No matter what rung of the baseball ladder one finds himself on, whether the minor leagues or the majors, Sundays usually come with a couple guarantees: a day game, and some travel.
That even goes for Mother’s Day, when a visit from the family is influenced just as much by the schedule as anything else.
This year, though, without any games being played and many players back home with their families, a small consolation without the game they love is the idea of sharing Mother’s Day — and most of their days in general — with the women who helped get them where they are today.
“It definitely is one extreme to the other,” said Orioles minor league outfielder Zach Jarrett, who spent most of last year at High-A Frederick. “We’d normally be in a hotel, I’d be Facetiming them, calling them all the time. But now, I’m getting to wake up and me and my mom usually go up and work out in the morning — she started working out with me."
With his two sisters back in town as well, they’re all back in their childhood house for a unique experience that wouldn’t be happening if the coronavirus pandemic hadn’t shut down baseball, to say nothing of the rest of everyday life.
“We’ve been able to have four or five weeks together like we’re back to being all kids again and back to living with mom,” he said. “It’s just sort of been special.”
And Jarrett isn’t alone. Orioles outfielder Dwight Smith Jr. is back home with his family, too, and looking forward to a rare Mother’s Day not on the road.
“I think I’m going to enjoy this Mother’s Day a lot, because I haven’t been around my mom on Mother’s Day in probably like seven years or so, since I’ve been playing pro ball,” Smith said. “I’m going to cherish this moment for sure, because there’s not too many Mother’s Days I get to be around my mom.”
Jarrett, 25, and his family know the demands of sport as a career choice, with his father Dale a Hall of Fame NASCAR driver. But he got his love of baseball from his mother, Kelley, whose own father, Jasper Spears, played minor league baseball.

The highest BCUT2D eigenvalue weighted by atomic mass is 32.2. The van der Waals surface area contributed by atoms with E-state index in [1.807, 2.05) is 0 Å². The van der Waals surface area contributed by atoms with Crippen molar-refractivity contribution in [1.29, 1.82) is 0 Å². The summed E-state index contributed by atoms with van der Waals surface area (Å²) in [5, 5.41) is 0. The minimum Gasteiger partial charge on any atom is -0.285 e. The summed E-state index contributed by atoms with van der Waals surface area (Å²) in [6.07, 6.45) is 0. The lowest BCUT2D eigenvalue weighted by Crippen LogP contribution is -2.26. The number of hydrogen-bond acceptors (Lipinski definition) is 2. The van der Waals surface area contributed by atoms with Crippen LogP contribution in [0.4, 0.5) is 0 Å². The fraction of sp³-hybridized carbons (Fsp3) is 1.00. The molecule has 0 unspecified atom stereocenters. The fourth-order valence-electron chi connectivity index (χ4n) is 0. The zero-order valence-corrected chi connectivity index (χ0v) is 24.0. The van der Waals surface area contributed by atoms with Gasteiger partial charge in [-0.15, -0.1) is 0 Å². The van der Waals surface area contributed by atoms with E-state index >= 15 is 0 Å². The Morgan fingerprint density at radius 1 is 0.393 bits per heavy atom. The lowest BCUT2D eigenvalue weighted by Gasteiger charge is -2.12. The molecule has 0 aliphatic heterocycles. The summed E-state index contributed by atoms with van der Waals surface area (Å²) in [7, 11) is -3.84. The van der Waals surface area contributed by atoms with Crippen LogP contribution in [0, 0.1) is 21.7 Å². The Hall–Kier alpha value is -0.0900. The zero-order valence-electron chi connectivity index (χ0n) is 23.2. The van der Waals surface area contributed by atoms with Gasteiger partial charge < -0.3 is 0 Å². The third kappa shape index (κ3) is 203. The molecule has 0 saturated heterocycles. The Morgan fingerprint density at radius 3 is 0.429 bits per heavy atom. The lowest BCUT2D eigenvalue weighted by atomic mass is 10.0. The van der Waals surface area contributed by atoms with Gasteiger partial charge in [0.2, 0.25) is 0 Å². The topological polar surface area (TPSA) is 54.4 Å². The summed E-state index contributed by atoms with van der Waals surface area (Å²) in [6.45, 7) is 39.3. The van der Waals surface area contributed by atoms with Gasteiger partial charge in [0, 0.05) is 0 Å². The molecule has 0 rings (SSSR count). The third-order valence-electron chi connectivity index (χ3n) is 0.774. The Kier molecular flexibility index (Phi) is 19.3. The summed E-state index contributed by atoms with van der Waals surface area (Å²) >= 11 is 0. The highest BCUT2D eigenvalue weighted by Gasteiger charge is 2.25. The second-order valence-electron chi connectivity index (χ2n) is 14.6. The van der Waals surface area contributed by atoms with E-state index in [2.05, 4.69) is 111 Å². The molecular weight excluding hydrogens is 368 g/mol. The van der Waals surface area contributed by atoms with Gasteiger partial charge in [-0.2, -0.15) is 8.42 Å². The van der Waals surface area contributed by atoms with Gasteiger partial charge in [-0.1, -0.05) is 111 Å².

With his father racing and then moving to broadcast after retiring in 2008, it was his mother who helped him progress in his baseball development. He said they were “all-in” on baseball once he decided to pursue it seriously, with her driving him to hitting lessons and travel games.
The amateur baseball tournaments would sometimes require 10- and 11-hour drives from their Hickory, North Carolina home, and the closer ones called for earlier wake-ups to be at the field for 9 a.m. starts.
“it was pretty unbelievable, everything that she was able to do and keep up with, and also take the time to get me wherever I needed to be,” he said, noting the family had plenty of practice with his sisters Karsyn and Natalee playing travel basketball growing up.
When he began playing at college at UNC-Charlotte, her support only grew. Jarrett became a regular for the 49ers early on, and so did his family. He said his mother missed only three games in four years, driving midweek and flying on the weekends.
“She’s just been my rock,” he said.
Now, his entire family can be around to see him play. He’s spent most of his professional career between Low-A Delmarva and Frederick, with those leagues geographically convenient when it comes to travel from North Carolina.
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He said he’s found plenty of similar stories among his teammates about their mothers playing significant roles in getting them to professional baseball.
“It’s still relevant now to where everybody’s moms come and have the weekend or a week with them, whether they’re on the road or we’re at home, they take that time,” Jarrett said. “I just think that it’s a special bond that some guys have with their moms, where they happen to be their rock too throughout this journey that we all have. There’s definitely a lot of guys that I’ve talked to where their moms were that big influence and took them everywhere, wherever they needed to growing up.”
As Smith, who was drafted out of high school in 2011, has gone on to learn, that gulf can only grow as the game takes players away from their families and people grow older.
That doesn’t mean Mother’s Day is forgotten, though. Last year, he hit a home run on Mother’s Day for the Orioles, found the dugout camera to wave and say, “Hi, Mom” while in his pink-accented uniform.
He won’t be able to do that this year, but will be among the many ballplayers enjoying the silver lining of time home for Mother’s Day as they await a return to the game.